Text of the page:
Adv Pediatr Surg.  2021 Dec;27(2):54-58. 10.13029/aps.2021.27.2.54.

A Descriptive Study of Incarcerated Inguinal Hernia in Preterm Infants in Neonatal Intensive Care Units: A 10-Year Single-Center Experience

  • 1Department of Surgery, Samsung Medical Center, Sungkyunkwan University School of Medicine, Seoul, Korea


The aim of our study was to provide informative data for surgically treated preterm infants with incarcerated inguinal hernia (IH) in the neonatal intensive care unit (NICU).
Medical records of 9 preterm infants in NICU who underwent IH repair before NICU discharge between January 2011 and June 2020 were reviewed. The definition of incarcerated IH used was irreducible IH even by pediatric surgeon regardless of the use of sedation. The incarceration rate was calculated and informative data for incarcerated IH patients were collected.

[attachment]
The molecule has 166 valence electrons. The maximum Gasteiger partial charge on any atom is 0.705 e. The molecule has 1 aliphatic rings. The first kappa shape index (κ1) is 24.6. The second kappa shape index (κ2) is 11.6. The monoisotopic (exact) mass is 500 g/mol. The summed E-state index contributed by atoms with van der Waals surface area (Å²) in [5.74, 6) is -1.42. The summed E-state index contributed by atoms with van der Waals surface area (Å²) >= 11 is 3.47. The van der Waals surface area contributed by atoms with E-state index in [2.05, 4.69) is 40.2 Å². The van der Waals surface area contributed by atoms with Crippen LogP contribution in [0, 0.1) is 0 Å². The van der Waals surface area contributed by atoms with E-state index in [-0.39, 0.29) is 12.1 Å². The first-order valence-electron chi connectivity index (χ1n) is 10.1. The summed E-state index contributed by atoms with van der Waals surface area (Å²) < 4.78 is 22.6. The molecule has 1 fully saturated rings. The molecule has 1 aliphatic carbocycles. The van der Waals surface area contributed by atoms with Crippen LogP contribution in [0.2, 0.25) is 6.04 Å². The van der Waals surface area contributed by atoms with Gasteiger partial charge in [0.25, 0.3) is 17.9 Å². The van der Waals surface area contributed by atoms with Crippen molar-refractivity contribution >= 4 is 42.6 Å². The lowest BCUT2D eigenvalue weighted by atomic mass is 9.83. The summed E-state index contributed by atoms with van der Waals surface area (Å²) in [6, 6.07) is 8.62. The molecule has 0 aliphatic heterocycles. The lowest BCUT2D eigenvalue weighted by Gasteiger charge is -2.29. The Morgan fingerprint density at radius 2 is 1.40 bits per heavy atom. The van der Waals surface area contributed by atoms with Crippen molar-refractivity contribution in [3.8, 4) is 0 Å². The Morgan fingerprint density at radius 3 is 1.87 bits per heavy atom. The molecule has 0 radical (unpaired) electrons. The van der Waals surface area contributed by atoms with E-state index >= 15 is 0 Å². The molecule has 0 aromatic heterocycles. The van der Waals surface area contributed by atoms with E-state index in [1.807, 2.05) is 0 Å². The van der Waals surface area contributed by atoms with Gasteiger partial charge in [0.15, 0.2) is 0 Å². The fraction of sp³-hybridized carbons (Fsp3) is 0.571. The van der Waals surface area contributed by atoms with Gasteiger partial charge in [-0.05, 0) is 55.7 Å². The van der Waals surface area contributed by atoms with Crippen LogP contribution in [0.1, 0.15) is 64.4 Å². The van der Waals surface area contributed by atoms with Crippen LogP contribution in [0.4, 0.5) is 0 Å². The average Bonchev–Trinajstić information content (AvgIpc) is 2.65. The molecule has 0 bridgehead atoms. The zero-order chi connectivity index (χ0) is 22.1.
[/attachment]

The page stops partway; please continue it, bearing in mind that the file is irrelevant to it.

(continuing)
Of 237 IH patients, 9 were diagnosed with an incarcerated IH and underwent emergency repair. At diagnosis of IH, the median age, the median postmenstrual age, and the median body weight were 22 days, 29.7 weeks, and 1,090 g, respectively. The diagnosis interval from IH to incarceration was ranged from 6 to 51 days, and none of them died of surgical procedure-related complications. Strangulation occurred in 4 patients and was treated with small bowel resection and enterostomy.
This study provided informative data for incarcerated IH in preterm infants successfully treated surgically. Close observation is more necessary because the incarceration rate during observation of preterm infants with IH in the NICU is as high as 3.8%.


Inguinal hernia; Incarceration; Herniorrhaphy; Preterm infant; Neonatal intensive care unit
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